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Brazil's Limited Corn Supply Challenges Poultry, Pork Sectors

27 June 2016

BRAZIL - A significantly lower than anticipated supply of corn (maize) continues to drive an increase in Brazil's domestic corn prices in 2016, according to a recent report from the US Department of Agriculture's Foreign Agricultural Service.

A devalued currency incentivised producers to export remaining stocks of corn, coupled with an early start to the dry season, is severely limiting available domestic supplies.

Brazilian corn exports are up 138 per cent from 2015. As a result, domestic prices increased up to 53.38 Reais (USD15.38) per 60kg bags, suggesting a port price of an estimated USD250 per ton. Stocks are estimated at a low 5.9 million metric tons (mmt), prompting buyers to seek foreign imports.

Consequently, poultry and pork producers are struggling to maintain operations due to inflated feed prices, the report said.

Whilst the second “safrinha” corn crop is likely to bring some relief, the report suggests it will take a whole year's corn crops to bring recovery, and weather conditions are still challenging.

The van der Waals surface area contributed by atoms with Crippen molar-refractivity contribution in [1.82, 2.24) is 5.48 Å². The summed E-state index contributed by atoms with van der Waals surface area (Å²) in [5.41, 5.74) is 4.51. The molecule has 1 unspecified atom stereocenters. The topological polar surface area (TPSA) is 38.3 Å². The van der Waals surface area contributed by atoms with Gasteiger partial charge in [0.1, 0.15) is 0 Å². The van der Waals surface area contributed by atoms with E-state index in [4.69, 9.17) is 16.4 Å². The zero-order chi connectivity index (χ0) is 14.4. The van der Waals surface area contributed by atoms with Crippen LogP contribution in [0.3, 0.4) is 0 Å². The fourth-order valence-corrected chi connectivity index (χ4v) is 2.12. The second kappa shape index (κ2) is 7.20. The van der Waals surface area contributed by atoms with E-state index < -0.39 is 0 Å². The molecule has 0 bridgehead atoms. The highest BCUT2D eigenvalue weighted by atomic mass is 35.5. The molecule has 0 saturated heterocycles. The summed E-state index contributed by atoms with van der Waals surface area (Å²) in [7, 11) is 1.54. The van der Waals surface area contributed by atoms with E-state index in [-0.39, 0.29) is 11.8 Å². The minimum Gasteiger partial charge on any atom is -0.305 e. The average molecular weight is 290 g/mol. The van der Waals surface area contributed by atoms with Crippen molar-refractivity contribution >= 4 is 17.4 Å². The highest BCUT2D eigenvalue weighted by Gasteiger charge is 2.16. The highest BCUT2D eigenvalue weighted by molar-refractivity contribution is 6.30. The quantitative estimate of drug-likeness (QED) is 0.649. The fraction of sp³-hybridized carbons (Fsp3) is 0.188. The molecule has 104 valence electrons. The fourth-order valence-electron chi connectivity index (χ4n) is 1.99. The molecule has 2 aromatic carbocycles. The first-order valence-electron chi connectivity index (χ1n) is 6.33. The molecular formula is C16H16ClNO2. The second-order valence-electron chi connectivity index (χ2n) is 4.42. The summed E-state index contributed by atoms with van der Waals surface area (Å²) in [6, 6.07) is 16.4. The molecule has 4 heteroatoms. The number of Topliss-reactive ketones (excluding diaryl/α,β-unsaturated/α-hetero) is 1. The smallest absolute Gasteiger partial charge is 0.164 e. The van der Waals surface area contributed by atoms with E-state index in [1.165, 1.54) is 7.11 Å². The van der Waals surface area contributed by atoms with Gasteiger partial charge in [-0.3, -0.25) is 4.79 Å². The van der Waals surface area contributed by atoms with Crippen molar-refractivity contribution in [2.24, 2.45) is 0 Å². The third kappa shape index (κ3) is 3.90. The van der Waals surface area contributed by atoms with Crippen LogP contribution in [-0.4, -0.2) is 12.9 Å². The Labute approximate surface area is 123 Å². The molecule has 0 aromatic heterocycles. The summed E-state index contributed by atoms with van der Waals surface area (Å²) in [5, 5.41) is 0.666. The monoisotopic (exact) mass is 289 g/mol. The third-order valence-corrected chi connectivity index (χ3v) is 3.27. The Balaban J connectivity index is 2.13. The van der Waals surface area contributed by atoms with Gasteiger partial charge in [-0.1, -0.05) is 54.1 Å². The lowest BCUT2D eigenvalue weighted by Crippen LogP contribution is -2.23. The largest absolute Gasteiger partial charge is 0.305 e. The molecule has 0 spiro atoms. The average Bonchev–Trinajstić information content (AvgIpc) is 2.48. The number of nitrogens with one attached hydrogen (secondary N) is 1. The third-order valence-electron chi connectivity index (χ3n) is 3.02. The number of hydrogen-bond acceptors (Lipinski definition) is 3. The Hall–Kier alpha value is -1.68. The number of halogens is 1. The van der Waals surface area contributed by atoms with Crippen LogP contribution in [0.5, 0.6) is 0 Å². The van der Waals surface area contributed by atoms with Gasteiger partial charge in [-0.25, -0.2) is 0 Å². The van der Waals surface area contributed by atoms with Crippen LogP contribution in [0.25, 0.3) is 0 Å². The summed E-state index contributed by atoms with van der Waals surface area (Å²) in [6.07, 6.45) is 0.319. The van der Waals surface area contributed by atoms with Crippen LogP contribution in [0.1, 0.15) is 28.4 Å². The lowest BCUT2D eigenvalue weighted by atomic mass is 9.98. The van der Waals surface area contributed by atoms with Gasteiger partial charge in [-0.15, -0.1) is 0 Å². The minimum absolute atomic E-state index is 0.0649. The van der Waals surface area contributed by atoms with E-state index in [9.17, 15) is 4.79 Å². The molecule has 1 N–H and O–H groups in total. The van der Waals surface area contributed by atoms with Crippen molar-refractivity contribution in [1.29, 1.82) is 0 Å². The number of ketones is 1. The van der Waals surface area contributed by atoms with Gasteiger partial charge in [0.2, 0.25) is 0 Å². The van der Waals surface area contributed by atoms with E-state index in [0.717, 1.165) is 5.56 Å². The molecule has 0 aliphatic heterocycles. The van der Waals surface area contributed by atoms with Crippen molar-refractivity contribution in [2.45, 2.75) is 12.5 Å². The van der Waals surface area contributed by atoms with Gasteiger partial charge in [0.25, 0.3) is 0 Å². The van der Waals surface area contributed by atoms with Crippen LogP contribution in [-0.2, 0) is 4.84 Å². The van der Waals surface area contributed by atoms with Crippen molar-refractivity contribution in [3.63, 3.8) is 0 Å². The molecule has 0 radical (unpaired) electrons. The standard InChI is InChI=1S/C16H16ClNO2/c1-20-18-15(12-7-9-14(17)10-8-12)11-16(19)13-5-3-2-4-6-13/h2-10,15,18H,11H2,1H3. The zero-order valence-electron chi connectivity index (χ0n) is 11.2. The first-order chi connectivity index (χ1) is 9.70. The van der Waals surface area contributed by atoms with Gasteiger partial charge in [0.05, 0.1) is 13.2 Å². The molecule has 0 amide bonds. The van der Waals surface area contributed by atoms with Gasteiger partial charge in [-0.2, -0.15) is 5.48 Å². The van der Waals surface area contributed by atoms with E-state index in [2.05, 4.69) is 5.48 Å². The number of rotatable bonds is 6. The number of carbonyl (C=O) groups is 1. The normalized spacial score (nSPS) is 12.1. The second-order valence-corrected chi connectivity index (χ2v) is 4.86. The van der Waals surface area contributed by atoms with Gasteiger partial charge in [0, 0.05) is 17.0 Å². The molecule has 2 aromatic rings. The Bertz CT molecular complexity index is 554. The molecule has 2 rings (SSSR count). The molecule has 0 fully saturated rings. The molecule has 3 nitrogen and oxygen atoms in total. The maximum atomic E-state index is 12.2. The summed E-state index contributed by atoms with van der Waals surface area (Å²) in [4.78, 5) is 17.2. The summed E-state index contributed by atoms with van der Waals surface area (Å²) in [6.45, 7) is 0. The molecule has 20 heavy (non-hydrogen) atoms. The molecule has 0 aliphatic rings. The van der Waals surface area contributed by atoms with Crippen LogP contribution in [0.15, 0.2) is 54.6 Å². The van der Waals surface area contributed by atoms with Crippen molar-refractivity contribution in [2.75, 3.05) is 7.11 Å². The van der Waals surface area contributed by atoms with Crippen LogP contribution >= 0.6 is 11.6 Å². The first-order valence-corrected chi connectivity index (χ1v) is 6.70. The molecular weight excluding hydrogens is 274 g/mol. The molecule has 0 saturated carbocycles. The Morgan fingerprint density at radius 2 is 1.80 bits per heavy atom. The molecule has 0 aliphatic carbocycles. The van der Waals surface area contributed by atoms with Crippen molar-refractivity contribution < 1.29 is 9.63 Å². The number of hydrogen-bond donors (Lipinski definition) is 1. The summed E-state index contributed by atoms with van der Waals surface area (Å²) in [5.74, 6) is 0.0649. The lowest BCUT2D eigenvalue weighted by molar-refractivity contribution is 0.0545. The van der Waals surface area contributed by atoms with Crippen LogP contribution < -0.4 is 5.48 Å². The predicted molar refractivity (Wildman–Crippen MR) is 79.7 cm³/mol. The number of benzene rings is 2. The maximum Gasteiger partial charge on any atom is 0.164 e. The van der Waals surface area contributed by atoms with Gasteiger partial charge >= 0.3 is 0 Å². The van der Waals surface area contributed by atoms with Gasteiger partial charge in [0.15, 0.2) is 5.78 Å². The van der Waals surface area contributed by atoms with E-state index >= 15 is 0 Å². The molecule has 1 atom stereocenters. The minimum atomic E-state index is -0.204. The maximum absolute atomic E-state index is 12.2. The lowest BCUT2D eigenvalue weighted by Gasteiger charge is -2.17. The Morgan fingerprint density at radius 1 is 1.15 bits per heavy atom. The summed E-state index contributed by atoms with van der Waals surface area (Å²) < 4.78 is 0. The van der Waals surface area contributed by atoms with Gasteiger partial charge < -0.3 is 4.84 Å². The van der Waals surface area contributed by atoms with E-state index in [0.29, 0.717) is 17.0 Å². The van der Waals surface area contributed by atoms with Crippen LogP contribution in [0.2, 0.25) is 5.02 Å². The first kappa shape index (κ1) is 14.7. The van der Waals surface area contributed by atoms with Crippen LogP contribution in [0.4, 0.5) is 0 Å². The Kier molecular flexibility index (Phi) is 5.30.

Poultry and pork production down

The poultry and pork industry are confronting great challenges due to rising corn prices as feed accounts for roughly 70 per cent of production costs.

Despite an initial increase in poultry production at the start of 2016, total Brazilian chicken output decreased by 10 per cent over the past three months, according to the Brazil Animal Protein Association.

The Brazilian National Pork Producers Association reportedly reduced insemination of pigs by 15 per cent to roll back costs.

This reduction in processing capacity reduced Brazilian monthly meat production by 225,000 tons. Plants across Brazil responded to the increased input costs by cutting work shifts, enforcing mandatory vacation for employees, shutting down operations, and even prematurely slaughtering animals they are unable to continue feeding.

Producers look to exports to aid business survival

Minimum poultry and pork production costs, which encompass primarily feed and energy expenses, increased on average by 50 per cent in the first half of 2016. Meanwhile, producers continue to face persistent tighter profit margins.

Like corn, the poultry and pork sector benefited from a strong dollar on exports. Producers have turned their glance outwards to survive this time of tight margins.

Poultry exports reportedly rose 15.48 per cent in 2016, with major shipments to Russia and Saudi Arabia. Pork exports rose 69.8 per cent in 2016, with major shipments to Russia and Hong Kong.

Government attempts to decrease corn costs largely unsuccessful so far

The Brazilian government sought to intervene in the corn industry to mitigate domestic costs.

To relieve pressure on poultry and pork producers, the Brazilian government released nearly one million metric tons (mmt) of public stocks in May, but this did not provide substantial relief.